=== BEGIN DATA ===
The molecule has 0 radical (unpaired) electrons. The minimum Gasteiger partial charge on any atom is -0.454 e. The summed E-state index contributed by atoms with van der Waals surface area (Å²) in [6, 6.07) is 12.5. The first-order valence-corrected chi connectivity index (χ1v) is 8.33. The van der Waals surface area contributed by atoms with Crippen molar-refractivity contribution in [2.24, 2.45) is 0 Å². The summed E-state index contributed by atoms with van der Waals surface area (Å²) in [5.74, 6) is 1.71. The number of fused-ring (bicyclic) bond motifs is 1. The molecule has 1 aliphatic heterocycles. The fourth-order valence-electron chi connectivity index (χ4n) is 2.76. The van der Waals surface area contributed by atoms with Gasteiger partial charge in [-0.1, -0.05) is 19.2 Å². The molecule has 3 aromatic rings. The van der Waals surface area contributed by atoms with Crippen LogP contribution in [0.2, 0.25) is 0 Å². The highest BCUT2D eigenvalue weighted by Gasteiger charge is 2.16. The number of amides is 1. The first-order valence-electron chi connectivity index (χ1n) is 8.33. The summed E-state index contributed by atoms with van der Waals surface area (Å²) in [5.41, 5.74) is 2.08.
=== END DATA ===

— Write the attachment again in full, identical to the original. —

The molecule has 0 radical (unpaired) electrons. The minimum Gasteiger partial charge on any atom is -0.454 e. The summed E-state index contributed by atoms with van der Waals surface area (Å²) in [6, 6.07) is 12.5. The first-order valence-corrected chi connectivity index (χ1v) is 8.33. The van der Waals surface area contributed by atoms with Crippen molar-refractivity contribution in [2.24, 2.45) is 0 Å². The summed E-state index contributed by atoms with van der Waals surface area (Å²) in [5.74, 6) is 1.71. The number of fused-ring (bicyclic) bond motifs is 1. The molecule has 1 aliphatic heterocycles. The fourth-order valence-electron chi connectivity index (χ4n) is 2.76. The van der Waals surface area contributed by atoms with Gasteiger partial charge in [-0.1, -0.05) is 19.2 Å². The molecule has 3 aromatic rings. The van der Waals surface area contributed by atoms with Crippen LogP contribution in [0.2, 0.25) is 0 Å². The highest BCUT2D eigenvalue weighted by Gasteiger charge is 2.16. The number of amides is 1. The first-order valence-electron chi connectivity index (χ1n) is 8.33. The summed E-state index contributed by atoms with van der Waals surface area (Å²) in [5.41, 5.74) is 2.08.